The Kindness of Enemies, by Leila Aboulela – book review: A voyage of self-discovery
W&N – £14.99
Saturday 15 August 2015
Natasha, a lecturer at a Scottish university, lives her life in a kind of limbo. The daughter of a Sudanese father and Russian mother, she feels she doesn’t belong anywhere. She is drawn to Oz, one of her more gifted students, who introduces her to Malak, his mother. Natasha is researching Imam Shamil, a 19th-century warrior leader who fought against the Russian annexation of the Caucasus, and Malak has a sword that is said to have belonged to him. Snowed in during her visit to Malak and forced to spend the night, Natasha witnesses the early morning arrest of Oz by anti-terrorist police and finds herself under suspicion.
Aboulela splits the narrative between Natasha’s troubles in 2010 Scotland and Shamil’s guerrilla war against the Russians in the mid-19th century. Shamil, known as the Lion of Dagestan, emerges as an inspirational leader who risks everything to keep his people free. His young son, Jamaleldin, is taken hostage by the Russians and Shamil spends years trying to free him. Meanwhile, Jamaleldin becomes a favourite of the Tsar and grows up to become a Russian soldier. Aboulela skilfully draws out the parallels between Jamaleldin and Natasha, each desperate to assimilate into a new life but never able to lose the feeling of being an outsider.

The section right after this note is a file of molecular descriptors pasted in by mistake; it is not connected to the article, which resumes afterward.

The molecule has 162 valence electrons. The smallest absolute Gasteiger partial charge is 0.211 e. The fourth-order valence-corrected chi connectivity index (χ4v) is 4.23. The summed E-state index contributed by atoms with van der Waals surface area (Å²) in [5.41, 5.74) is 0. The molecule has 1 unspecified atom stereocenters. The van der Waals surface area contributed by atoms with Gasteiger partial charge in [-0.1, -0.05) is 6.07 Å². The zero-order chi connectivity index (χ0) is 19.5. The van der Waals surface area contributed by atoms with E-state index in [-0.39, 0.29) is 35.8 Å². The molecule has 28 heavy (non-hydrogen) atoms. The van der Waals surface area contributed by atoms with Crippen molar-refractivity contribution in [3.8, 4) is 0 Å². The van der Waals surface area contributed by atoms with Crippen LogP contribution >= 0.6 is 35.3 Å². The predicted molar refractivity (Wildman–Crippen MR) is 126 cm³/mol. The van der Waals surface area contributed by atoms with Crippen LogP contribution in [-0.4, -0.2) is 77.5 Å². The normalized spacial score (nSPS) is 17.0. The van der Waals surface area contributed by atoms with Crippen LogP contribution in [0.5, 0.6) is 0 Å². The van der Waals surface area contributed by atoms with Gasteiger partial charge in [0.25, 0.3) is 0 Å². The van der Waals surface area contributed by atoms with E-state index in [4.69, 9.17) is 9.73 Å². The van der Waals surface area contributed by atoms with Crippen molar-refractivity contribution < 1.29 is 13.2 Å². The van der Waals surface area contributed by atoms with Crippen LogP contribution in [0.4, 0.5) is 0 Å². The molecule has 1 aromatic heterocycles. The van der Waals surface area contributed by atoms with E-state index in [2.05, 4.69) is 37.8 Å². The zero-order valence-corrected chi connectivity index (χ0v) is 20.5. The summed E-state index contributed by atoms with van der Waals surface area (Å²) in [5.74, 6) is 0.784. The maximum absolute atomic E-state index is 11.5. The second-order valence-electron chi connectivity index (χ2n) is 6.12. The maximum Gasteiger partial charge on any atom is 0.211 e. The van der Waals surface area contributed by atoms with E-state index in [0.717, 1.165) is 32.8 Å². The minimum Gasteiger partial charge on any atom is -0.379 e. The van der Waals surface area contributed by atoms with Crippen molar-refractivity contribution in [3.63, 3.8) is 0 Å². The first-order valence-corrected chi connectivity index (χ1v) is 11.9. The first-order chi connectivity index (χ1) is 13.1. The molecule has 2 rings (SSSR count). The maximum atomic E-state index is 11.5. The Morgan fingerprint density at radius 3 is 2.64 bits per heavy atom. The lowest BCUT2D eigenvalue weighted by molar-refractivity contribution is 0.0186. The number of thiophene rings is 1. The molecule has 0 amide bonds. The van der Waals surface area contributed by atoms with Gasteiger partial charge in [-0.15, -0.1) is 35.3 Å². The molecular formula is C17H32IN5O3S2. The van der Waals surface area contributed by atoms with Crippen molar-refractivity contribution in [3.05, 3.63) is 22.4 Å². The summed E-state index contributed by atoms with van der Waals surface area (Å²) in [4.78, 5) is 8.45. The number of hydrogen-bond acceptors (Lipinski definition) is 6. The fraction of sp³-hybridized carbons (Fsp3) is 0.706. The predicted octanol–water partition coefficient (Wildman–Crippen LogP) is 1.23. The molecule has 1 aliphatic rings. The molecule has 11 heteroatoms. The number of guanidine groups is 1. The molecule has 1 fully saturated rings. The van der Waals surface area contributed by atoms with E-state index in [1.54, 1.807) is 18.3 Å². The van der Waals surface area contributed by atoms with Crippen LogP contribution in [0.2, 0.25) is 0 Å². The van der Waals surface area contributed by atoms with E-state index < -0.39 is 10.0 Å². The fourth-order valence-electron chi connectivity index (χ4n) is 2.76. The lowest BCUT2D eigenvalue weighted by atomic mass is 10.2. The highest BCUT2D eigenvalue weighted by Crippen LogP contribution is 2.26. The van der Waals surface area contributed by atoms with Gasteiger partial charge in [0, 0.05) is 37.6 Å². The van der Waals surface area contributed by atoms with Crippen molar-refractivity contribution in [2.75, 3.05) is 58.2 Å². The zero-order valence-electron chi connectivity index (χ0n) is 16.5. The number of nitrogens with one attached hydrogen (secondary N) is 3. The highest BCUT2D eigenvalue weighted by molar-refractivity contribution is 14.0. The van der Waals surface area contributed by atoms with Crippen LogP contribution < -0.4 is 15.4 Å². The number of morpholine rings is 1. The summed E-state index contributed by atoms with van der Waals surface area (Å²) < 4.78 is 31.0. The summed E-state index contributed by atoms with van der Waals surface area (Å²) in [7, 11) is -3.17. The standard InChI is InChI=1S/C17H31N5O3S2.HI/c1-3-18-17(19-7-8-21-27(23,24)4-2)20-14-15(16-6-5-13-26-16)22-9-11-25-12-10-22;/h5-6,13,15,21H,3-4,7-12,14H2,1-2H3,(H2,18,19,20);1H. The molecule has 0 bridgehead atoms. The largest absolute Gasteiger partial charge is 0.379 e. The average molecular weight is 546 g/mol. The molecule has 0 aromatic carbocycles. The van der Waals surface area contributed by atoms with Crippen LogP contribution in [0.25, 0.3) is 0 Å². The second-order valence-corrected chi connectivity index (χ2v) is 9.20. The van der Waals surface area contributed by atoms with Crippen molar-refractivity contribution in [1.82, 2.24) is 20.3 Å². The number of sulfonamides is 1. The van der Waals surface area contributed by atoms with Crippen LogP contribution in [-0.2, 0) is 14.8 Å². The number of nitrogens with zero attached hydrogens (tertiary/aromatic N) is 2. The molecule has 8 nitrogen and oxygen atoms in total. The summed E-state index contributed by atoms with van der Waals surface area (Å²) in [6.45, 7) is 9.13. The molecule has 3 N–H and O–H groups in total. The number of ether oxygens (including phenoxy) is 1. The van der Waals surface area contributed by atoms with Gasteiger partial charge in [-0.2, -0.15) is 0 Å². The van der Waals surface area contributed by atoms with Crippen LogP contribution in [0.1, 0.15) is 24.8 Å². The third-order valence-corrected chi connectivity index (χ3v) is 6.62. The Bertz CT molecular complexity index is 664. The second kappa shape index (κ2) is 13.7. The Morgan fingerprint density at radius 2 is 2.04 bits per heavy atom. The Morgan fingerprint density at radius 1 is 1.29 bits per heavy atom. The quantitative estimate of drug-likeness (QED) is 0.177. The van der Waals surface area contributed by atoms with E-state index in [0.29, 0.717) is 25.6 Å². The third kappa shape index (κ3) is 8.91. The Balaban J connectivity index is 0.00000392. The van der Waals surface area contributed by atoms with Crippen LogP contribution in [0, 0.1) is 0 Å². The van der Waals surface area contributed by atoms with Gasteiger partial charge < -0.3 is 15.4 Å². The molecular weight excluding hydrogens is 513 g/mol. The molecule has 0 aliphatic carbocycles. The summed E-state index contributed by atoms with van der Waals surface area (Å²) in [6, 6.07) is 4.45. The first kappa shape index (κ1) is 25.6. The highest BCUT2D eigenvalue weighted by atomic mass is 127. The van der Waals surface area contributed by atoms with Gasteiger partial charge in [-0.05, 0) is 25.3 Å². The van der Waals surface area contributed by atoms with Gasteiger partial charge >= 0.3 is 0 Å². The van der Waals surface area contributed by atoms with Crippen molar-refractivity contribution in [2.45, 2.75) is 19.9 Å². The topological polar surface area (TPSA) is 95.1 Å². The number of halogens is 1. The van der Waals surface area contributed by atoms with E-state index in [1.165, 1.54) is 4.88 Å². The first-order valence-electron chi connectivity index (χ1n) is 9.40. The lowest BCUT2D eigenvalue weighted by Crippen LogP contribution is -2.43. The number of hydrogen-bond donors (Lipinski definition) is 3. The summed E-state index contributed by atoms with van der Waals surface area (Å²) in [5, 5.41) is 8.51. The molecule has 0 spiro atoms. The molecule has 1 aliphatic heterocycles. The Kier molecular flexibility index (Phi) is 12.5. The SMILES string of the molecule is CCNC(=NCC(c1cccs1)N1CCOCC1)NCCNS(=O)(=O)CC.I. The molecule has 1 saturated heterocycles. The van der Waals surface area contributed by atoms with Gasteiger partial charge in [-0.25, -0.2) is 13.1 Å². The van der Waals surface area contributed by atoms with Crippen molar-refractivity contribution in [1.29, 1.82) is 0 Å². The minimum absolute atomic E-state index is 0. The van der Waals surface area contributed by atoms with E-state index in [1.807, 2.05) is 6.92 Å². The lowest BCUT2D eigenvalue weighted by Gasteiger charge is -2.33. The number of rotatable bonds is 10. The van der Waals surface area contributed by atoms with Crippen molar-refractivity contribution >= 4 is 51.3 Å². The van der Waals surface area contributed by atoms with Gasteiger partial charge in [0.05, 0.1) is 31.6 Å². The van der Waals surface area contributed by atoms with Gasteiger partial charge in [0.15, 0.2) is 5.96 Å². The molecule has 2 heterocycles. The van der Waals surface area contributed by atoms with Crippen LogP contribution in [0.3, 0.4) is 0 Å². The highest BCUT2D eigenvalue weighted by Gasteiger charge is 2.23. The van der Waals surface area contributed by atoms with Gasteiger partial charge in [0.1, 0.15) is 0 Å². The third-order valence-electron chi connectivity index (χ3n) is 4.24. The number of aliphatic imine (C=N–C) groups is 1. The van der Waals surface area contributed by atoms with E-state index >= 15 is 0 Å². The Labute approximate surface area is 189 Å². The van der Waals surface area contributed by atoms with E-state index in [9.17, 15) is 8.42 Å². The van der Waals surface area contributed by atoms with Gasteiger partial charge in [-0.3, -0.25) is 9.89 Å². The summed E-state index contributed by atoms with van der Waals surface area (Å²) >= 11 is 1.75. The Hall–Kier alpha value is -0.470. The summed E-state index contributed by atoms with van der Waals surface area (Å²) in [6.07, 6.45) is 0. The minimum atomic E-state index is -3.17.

Aboulela’s graceful writing style makes for a pleasurable read. Her descriptive powers come to the fore when writing about Shamil’s life. She brings the landscape of the Caucasus to life with vivid passages about the harsh beauty of Shamil’s mountainous home. The hunger and privations of his people are artfully compared to the luxury and waste of their Russian foes, especially when Shamil kidnaps Anna, a Georgian Princess, whom he wishes to exchange for his son, Jamaleldin. Anna, a former lady-in-waiting to the Tsarina, is shocked by the poverty but comes to respect Shamil as a man of integrity.
Aboulela’s greatest strength lies in the complex portrayals of her protagonists. There are no flimsy characters as each emerges with all the compassion and contradictions inherent in humans. Shamil is a ruthless military leader who is deeply religious and gentle with women and children; Anna is a spoiled princess who finds a well of courage she never knew she possessed; and Natasha learns to come to terms with her mixed heritage and find peace.
The book is a tender evocation of the spiritual journeys of her characters.